For example, Indonesia’s new trade minister Thomas Lembong told the Indonesian media soon after he was appointed to the position in mid-August that the government will import 200,000 to 300,000 cattle in the final months of the year.

In another article last week, the Trade Ministry secretary Suhanto was quoted as saying the Government now estimates Indonesia will need to import a massive 390,500 cattle (including 100,000 breeders) and 38,400 tonnes of frozen beef to satisfy demand in the fourth quarter.

At the same time a number of trade sources have told Beef Central in recent days that importers have been privately advised by the Indonesian Government that the figure will be 200,000 head (a level which is considered a more achievable balance between Indonesia’s demand needs and available supply from northern Australia this quarter).

These conflicting signals are set against the very fresh memories of what happened just three months ago when the Indonesian Government shocked the entire trade by issuing permits for just 50,000 cattle.

Australian cattle exporters well know that statements from Indonesian Government representatives about possible permit volumes prior to each quarter, both publicly and privately, can often differ markedly from the actual volume that is finally released.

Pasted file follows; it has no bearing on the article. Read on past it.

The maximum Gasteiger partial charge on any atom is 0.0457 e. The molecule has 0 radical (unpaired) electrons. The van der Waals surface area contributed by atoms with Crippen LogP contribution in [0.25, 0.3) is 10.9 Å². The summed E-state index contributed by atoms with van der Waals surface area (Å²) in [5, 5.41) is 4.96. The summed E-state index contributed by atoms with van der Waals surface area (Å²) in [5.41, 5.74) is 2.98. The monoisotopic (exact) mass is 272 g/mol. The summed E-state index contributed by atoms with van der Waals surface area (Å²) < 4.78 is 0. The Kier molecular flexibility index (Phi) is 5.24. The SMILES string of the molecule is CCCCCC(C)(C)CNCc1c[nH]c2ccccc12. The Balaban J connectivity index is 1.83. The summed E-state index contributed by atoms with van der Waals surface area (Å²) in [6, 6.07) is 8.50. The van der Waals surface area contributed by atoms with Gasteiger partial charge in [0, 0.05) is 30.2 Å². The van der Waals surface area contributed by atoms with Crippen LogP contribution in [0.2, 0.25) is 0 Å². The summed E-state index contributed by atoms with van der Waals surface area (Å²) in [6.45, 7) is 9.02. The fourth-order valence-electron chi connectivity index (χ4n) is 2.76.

Just as they were forced to do before the third quarter, the tight supply environment means exporters must now gamble on how many cattle to pre-contract ahead.

One exporter who asked not to be named told Beef Central over the weekend that exporters should be maneuvering ships to go elsewhere until they have the confidence to know what Indonesia will do with Q4 permits.

Exporters firmly believe that shifting to an annualised permit allocation, which would enable the supply chain to plan ahead, would benefit Indonesia by ensuring increased supply can be effectively matched to periods of increased demand, and would remove the additional costs that come with having to rush to meet sudden demand spikes without notice, or to redirect cattle when anticipated permit allocations don’t materialise.

With the start of the fourth quarter now just over two weeks away, exporters say import permits would need to be in hand today to allow cattle to be shipped to the market at the start of the quarter on October 1.

“It is precarious, there is still no permit,” the exporter said.

“If you are going to load a ship at the start of the quarter on October 1, work back from there – you want those cattle in quarantine for four to five days, then you want at least 10 days notice for mustering and trucking prior to that.